About one-third of the $3.6 million Olympic Medical Center property tax levy approved by voters in August will pay for treating for the uninsured and underinsured, the board of directors was told at its Nov. 5 meeting.
A breakdown of the levy's uses was provided as part of the 2009 budget presentation.
Chief financial officer Julie Rukstad said the new property tax levy of 44 cents per $1,000 assessed valuation is projected to raise $3.6 million or about 2.9 percent of the hospital district's $124 million operating budget. The biggest portion of the levy, $1.2 million or 34 percent, is slated to pay for serving the uninsured and underinsured, including support for free clinics as well as financial assistance and charity care.
The 2009 budget includes $900,000, or about 28 percent of levy funds, for emergency room expenses such as medical equipment, emergency preparedness, emergency department expansion and trauma funds and education.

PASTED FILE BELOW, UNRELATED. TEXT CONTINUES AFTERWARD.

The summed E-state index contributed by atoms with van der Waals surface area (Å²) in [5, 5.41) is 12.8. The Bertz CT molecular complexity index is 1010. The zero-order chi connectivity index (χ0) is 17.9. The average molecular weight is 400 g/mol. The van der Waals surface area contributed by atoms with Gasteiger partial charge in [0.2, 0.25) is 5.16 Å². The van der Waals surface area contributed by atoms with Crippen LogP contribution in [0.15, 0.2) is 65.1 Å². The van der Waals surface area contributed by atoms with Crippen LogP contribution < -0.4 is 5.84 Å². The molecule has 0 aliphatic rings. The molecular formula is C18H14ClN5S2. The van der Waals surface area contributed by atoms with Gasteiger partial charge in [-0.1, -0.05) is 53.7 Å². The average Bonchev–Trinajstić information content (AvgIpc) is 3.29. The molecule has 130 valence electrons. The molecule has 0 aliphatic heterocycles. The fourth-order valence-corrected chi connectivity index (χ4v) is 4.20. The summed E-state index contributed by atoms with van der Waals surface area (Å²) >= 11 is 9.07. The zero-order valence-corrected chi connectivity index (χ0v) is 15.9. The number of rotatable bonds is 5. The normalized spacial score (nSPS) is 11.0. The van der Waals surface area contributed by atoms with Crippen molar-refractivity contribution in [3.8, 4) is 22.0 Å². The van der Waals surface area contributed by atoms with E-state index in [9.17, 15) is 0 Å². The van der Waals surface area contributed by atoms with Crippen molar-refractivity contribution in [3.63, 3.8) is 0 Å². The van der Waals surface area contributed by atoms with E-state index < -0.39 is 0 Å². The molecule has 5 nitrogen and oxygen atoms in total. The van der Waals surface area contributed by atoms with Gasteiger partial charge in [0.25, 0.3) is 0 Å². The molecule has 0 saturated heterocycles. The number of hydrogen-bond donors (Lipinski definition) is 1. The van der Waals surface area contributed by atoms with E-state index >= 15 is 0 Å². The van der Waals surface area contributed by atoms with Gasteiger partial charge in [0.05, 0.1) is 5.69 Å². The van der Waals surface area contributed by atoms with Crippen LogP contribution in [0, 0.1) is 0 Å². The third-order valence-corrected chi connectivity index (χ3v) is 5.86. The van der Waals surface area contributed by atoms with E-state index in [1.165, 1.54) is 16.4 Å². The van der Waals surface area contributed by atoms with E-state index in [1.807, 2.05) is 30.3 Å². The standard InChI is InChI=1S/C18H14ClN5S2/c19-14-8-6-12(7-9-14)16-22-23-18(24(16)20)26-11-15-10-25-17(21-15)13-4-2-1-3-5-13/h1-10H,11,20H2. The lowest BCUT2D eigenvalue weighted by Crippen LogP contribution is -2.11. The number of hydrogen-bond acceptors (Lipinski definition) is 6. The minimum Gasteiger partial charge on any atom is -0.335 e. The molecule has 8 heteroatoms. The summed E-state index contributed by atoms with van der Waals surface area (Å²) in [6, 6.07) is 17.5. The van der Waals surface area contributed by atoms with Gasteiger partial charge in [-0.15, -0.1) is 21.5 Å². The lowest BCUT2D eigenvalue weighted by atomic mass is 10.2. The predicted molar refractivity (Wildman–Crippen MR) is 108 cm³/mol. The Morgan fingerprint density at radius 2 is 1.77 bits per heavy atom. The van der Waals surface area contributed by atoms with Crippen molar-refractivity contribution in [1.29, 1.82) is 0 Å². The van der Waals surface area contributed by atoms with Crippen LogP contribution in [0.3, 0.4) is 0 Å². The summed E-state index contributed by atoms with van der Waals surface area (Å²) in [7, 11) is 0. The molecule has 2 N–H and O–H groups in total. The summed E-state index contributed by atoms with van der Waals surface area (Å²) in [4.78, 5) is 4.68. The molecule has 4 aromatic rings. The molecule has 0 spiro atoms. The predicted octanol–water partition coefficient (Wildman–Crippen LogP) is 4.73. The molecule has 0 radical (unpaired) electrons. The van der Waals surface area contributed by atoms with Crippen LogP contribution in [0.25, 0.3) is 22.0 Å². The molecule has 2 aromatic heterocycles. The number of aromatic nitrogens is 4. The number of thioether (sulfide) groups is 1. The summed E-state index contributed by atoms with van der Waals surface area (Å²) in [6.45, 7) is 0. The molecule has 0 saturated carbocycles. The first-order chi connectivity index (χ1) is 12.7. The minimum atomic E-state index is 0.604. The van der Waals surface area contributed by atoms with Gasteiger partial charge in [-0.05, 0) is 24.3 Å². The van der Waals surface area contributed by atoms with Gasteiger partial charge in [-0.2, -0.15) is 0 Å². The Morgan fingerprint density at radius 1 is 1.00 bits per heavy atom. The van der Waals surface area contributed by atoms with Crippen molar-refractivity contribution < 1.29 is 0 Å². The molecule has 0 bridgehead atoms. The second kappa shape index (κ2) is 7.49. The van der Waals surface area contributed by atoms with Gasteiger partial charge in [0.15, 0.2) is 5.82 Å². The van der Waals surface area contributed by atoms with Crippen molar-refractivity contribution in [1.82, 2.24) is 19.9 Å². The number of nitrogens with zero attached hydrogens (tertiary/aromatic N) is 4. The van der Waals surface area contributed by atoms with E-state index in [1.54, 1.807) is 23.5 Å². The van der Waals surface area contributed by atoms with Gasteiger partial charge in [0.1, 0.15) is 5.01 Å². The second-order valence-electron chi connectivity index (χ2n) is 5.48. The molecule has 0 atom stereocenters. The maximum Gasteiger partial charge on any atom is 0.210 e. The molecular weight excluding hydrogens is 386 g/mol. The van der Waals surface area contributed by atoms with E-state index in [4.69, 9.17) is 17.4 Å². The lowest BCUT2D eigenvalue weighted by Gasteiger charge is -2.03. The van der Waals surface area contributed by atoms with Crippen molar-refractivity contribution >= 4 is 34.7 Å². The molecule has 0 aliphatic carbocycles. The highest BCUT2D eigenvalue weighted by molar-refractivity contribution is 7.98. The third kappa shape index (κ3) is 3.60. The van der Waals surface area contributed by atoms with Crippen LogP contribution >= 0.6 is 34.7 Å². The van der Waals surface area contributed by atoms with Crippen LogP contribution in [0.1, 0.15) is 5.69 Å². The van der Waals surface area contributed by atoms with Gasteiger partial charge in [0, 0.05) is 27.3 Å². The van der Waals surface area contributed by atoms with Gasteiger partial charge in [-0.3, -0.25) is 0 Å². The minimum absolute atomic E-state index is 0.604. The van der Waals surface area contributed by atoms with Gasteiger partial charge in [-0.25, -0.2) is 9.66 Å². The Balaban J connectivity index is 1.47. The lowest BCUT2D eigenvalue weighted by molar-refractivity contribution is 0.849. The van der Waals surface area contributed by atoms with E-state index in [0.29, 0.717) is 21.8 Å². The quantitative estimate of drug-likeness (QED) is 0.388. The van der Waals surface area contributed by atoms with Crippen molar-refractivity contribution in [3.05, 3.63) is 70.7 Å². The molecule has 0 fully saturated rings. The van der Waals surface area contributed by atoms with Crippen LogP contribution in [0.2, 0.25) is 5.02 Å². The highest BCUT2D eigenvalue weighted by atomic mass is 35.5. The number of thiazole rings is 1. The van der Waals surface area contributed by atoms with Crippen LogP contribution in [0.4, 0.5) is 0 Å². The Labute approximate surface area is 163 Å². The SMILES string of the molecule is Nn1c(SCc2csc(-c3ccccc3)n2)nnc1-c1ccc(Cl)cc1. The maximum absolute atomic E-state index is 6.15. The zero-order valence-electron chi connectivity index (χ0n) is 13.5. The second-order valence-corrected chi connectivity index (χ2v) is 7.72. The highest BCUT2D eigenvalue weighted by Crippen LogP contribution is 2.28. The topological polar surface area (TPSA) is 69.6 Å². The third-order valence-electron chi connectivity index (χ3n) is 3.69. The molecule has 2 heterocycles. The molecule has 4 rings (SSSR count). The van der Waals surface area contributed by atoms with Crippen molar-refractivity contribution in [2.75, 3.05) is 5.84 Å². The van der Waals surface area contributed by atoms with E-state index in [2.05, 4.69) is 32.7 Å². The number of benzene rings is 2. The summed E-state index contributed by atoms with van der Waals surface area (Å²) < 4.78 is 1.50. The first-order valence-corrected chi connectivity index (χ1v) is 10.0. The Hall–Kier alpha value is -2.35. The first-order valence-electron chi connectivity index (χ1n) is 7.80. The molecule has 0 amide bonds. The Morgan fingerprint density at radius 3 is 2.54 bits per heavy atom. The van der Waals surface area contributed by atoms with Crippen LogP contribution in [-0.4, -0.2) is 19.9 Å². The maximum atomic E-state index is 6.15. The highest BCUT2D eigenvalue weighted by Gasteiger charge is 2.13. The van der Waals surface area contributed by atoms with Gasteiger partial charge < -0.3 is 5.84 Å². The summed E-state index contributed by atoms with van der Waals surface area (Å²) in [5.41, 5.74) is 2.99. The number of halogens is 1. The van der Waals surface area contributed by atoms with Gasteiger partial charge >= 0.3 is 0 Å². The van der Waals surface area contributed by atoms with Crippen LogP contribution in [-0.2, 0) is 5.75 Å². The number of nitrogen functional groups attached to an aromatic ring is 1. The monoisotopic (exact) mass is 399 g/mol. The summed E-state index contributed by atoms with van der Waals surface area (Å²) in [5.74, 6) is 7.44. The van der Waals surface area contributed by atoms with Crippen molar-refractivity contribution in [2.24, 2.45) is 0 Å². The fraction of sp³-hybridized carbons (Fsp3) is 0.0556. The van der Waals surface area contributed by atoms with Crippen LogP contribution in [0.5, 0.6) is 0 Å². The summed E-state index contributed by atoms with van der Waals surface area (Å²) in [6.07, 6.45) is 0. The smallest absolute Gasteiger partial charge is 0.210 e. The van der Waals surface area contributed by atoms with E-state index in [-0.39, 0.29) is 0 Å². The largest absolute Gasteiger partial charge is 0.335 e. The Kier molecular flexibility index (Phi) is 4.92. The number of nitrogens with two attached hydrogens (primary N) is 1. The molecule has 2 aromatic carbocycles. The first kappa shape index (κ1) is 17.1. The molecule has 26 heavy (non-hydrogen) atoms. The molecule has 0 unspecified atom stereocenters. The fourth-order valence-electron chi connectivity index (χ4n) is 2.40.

It also includes $325,000, or about 9 percent, for hospital expenses such as medical equipment, infrastructure and other costs such as a hospitalist program and staffing. A hospitalist is a physician who works exclusively in a hospital and does not maintain an outside practice.
Another $460,000, or about 13 percent of the levy, is slated for maternity expenses including services for new families and birth center equipment and operations.
The budget also lists $450,000, or 13 percent of levy funds, for physician recruitment and retention including expansion of hospitalist and nursing home coverage.
The hospital district's Wellness and Chronic Disease Management Program is slated to receive $160,000 or about 4 percent of the levy funds. The program includes nutrition counseling, diabetes counseling, cardiac and pulmonary rehabilitation and health promotion.
The hospital district's previous levy had been 11 cents per $1,000 of assessed valuation, which raised $946,000 or about 0.7 percent of the district's operating budget.
Voters approved the levy increase with a 53.5 percent "yes" vote in the Aug. 19 primary election, so the owner of a $250,000 home who was paying $27.50 per year now pays $110.
It is the district's first levy increase in more than 60 years. The district's levy had one been of the lowest of any public hospital district in the state.
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